Brian Wise covers the classical music business for WQXR, including aspects of performance, technology, philanthropy and institutional trends. He produces the Café Concerts series and the podcast/show Conducting Business. He manages the station's homepage and makes sure what you hear on air is what you see online. Follow him on Twitter at @Briancwise.
Fall 2003 Classical Music Preview
Many Ways to Enjoy Autumn in New York
Tuesday, August 26, 2003
Argentine composer Osvaldo Golijov, a hot property right now, returns to the Brooklyn Academy of Music with "Ainadamar," (Oct. 28-Nov. 2) a new chamber opera on a Lorca-inspired libretto written by playwright David Henry Hwang. The performance will be conducted by Peruvian maestro Miguel Harth-Bedoya, and feature soprano Dawn Upshaw and an ensemble and chorus from the Tanglewood Music Center. Additional highlights include "The New Yorkers" a multimedia production by Michael Gordon, David Lang, and Julia Wolfe and featuring cabaret singer Theo Bleckmann, the Michael Gordon Band, and string quartet Ethel.
Bam Web site
|Fiery conductor Valery Gergiev, who leads the season openers of both the Metropolitan Opera and Carnegie Hall.|
The Kirov Orchestra led by the ubiquitous and indefatigable Valery Gergiev gets things started in the main hall with three concerts rich in Russian masterworks. Recital highlights include baritone Thomas Quastoff in a program of lieder by Schumann and Schubert (Oct 11) and pianist Lang Lang making his Carnegie Hall recital debut (Nov. 7). Among the orchestral performances, James Levine and the Met Orchestra present works by Berlioz and Brahms with pianist Evegeny Kissin (Oct 12); Bernard Haitink leads the Boston Symphony in a concert version of Debussy's Pealleas et Melisande (Oct. 20); and the Berlin Philharmonic arrives for three concerts under the baton of Simon Rattle (Nov. 12-14). (See below for Zankel Hall highlights.)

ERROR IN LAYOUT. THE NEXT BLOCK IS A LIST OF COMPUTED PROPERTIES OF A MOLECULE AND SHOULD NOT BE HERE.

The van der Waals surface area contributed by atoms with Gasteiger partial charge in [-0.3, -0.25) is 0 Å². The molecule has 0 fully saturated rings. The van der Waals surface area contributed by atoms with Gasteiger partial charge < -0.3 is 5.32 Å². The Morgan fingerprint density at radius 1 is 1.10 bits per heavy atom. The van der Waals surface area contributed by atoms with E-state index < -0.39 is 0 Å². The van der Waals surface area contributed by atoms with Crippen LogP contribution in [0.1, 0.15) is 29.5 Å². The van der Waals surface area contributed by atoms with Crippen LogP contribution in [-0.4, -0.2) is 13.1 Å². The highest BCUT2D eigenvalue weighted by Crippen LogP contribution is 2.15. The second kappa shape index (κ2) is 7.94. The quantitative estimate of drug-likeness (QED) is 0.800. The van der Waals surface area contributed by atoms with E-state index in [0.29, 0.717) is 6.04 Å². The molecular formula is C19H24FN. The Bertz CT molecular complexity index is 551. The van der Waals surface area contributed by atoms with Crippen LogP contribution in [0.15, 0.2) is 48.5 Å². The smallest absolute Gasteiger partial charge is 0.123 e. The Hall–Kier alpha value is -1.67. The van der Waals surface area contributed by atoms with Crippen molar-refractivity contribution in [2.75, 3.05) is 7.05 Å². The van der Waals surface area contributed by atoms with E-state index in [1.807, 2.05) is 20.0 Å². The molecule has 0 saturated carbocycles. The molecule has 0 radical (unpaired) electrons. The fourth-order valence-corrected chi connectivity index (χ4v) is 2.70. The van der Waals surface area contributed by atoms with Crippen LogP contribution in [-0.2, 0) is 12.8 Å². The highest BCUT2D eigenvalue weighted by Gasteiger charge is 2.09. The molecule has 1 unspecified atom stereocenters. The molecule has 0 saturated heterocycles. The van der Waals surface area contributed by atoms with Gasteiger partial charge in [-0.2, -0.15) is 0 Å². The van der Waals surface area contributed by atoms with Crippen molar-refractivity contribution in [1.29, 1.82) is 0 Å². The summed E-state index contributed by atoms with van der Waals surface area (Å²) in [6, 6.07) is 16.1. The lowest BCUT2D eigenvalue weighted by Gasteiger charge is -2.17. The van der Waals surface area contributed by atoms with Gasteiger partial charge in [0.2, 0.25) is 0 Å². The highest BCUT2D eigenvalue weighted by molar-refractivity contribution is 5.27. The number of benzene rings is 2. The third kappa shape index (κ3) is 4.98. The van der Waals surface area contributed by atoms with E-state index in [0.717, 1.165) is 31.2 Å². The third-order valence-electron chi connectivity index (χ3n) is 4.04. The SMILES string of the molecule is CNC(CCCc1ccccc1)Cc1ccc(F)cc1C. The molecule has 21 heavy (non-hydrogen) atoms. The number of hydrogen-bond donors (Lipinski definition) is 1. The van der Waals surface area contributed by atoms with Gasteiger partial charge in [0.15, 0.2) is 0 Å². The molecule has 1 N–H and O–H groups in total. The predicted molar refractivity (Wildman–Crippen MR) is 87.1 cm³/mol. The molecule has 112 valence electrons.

Carnegie Hall Web site
The posh cabaret features an eclectic fall lineup with the Polygraph Lounge (Sept. 7), Luciana Souza (Sept. 12) and They Might be Giants in one of their "Quarterly Reports" at Joe's Pub, in which the band will be joined by a small brass ensemble of tuba, trombone and trumpet. (Sept. 28)
Joe's Pub Web site
Great Performers at Lincoln Center
The biggest guns--including a major festival devoted to Dutch composer Louis Andriessen--aren't slated until next spring. Still, there's plenty to hear in the meantime, including recitals by Leif Ove Andsnes (Oct. 26), Gil Shaham (Nov. 18), and Garrick Ohlsson (Nov. 23), plus a mini-festival devoted to the music of Janácek (Nov. 8) that includes a concert performance of the opera "From the House of the Dead" featuring the American Symphony Orchestra under Leon Botstein.
Lincoln Center Web site
|Dieter Dorn's production of Wagner's Tristan und Isolde at the Met.|
After its enormous new production of Berlioz's Les Troyens last season, the Met will continue its Berlioz bicentennial festivities with the company premiere of the composer's Benvenuto Cellini, directed by Andrei Serban (Dec. 4). Halevy's La Juive returns to the Met in a new production borrowed from the Vienna State Opera, with Soile Isokoski, Elizabeth Futral and Neil Shicoff (opening Nov. 6). Principal guest conductor Valery Gergiev will also be on the podium for the fall production of Verdi's La Traviata, which features Renee Fleming as Violetta opposite Ramon Vargas (opening Sept. 29). And Wagnerians can take heart as Ben Heppner and Jane Eagler reprise their title roles in Tristan und Isolde (opens Sept. 30).
Metropolitan Opera Web site
Metropolitan Museum of Art
For the 50th anniversary season of its venerable Concerts & Lectures series, the Met Museum is unveiling a newly formed resident chamber ensemble comprised of some of New York's top freelance musicians. The series begins with a program of chamber works by Schubert, Gubaidulina and Mozart (Oct. 9). Inaugurating a new series centered around a single musician, the Met will present "The Art of Menahem Pressler," the distinguished Beaux Arts Trio pianist who will be appearing with the ensemble (Oct. 18). Speaking of pianists, don't miss Russian Nikolai Lugansky in his New York debut recital (Dec. 14).